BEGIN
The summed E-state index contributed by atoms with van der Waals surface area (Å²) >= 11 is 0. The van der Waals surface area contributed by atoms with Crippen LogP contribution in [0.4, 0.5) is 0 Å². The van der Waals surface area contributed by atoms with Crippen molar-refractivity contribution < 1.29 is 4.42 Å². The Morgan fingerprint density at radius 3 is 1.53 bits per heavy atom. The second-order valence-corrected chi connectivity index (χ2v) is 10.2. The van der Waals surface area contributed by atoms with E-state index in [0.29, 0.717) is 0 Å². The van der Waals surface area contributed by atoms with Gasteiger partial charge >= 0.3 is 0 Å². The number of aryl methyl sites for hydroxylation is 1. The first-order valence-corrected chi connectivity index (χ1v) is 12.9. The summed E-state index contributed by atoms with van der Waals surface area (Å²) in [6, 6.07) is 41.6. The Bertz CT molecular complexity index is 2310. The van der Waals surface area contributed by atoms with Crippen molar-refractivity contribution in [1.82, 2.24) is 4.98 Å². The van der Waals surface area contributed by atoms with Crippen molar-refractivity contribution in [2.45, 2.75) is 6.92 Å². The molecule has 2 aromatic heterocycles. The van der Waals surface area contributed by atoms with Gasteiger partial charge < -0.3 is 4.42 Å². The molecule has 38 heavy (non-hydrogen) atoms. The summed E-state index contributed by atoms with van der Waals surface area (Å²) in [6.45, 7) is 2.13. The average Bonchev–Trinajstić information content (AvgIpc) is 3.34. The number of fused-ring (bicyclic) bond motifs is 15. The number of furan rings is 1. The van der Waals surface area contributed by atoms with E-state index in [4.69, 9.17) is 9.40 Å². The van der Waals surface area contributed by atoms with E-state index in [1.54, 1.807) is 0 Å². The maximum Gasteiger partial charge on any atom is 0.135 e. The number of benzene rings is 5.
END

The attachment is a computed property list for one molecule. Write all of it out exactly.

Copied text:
The summed E-state index contributed by atoms with van der Waals surface area (Å²) >= 11 is 0. The van der Waals surface area contributed by atoms with Crippen LogP contribution in [0.4, 0.5) is 0 Å². The van der Waals surface area contributed by atoms with Crippen molar-refractivity contribution < 1.29 is 4.42 Å². The Morgan fingerprint density at radius 3 is 1.53 bits per heavy atom. The second-order valence-corrected chi connectivity index (χ2v) is 10.2. The van der Waals surface area contributed by atoms with E-state index in [0.29, 0.717) is 0 Å². The van der Waals surface area contributed by atoms with Gasteiger partial charge >= 0.3 is 0 Å². The number of aryl methyl sites for hydroxylation is 1. The first-order valence-corrected chi connectivity index (χ1v) is 12.9. The summed E-state index contributed by atoms with van der Waals surface area (Å²) in [6, 6.07) is 41.6. The Bertz CT molecular complexity index is 2310. The van der Waals surface area contributed by atoms with Crippen molar-refractivity contribution in [1.82, 2.24) is 4.98 Å². The van der Waals surface area contributed by atoms with Crippen molar-refractivity contribution in [2.45, 2.75) is 6.92 Å². The molecule has 2 aromatic heterocycles. The van der Waals surface area contributed by atoms with Gasteiger partial charge < -0.3 is 4.42 Å². The molecule has 38 heavy (non-hydrogen) atoms. The summed E-state index contributed by atoms with van der Waals surface area (Å²) in [6.45, 7) is 2.13. The average Bonchev–Trinajstić information content (AvgIpc) is 3.34. The number of fused-ring (bicyclic) bond motifs is 15. The number of furan rings is 1. The van der Waals surface area contributed by atoms with E-state index in [4.69, 9.17) is 9.40 Å². The van der Waals surface area contributed by atoms with E-state index in [1.54, 1.807) is 0 Å². The maximum Gasteiger partial charge on any atom is 0.135 e. The number of benzene rings is 5.